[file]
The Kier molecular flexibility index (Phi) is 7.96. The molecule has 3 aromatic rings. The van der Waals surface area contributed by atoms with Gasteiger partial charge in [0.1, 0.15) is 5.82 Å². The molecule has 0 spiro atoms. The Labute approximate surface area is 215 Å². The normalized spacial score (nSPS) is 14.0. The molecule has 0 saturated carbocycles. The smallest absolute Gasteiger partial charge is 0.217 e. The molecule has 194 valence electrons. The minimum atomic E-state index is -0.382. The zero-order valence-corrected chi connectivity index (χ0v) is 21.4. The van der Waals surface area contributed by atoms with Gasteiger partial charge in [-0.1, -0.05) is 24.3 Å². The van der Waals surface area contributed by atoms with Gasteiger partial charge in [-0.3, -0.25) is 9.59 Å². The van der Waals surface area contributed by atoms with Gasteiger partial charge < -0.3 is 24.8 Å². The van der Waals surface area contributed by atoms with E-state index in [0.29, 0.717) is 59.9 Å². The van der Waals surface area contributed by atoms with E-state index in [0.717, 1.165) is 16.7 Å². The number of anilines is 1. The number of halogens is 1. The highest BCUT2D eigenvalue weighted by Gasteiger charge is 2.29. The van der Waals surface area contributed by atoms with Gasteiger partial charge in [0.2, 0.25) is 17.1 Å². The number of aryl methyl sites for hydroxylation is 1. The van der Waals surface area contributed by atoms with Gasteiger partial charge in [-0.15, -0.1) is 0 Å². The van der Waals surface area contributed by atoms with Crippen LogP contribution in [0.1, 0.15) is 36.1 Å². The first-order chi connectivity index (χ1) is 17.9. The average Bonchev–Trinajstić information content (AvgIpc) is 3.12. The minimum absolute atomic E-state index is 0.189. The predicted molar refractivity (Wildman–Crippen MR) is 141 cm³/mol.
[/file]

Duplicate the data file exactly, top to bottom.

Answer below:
The Kier molecular flexibility index (Phi) is 7.96. The molecule has 3 aromatic rings. The van der Waals surface area contributed by atoms with Gasteiger partial charge in [0.1, 0.15) is 5.82 Å². The molecule has 0 spiro atoms. The Labute approximate surface area is 215 Å². The normalized spacial score (nSPS) is 14.0. The molecule has 0 saturated carbocycles. The smallest absolute Gasteiger partial charge is 0.217 e. The molecule has 194 valence electrons. The minimum atomic E-state index is -0.382. The zero-order valence-corrected chi connectivity index (χ0v) is 21.4. The van der Waals surface area contributed by atoms with Gasteiger partial charge in [-0.1, -0.05) is 24.3 Å². The van der Waals surface area contributed by atoms with Gasteiger partial charge in [-0.3, -0.25) is 9.59 Å². The van der Waals surface area contributed by atoms with Gasteiger partial charge < -0.3 is 24.8 Å². The van der Waals surface area contributed by atoms with E-state index in [0.29, 0.717) is 59.9 Å². The van der Waals surface area contributed by atoms with E-state index in [0.717, 1.165) is 16.7 Å². The number of anilines is 1. The number of halogens is 1. The highest BCUT2D eigenvalue weighted by Gasteiger charge is 2.29. The van der Waals surface area contributed by atoms with Gasteiger partial charge in [0.2, 0.25) is 17.1 Å². The number of aryl methyl sites for hydroxylation is 1. The van der Waals surface area contributed by atoms with Gasteiger partial charge in [-0.15, -0.1) is 0 Å². The van der Waals surface area contributed by atoms with Crippen LogP contribution in [0.1, 0.15) is 36.1 Å². The first-order chi connectivity index (χ1) is 17.9. The average Bonchev–Trinajstić information content (AvgIpc) is 3.12. The minimum absolute atomic E-state index is 0.189. The predicted molar refractivity (Wildman–Crippen MR) is 141 cm³/mol.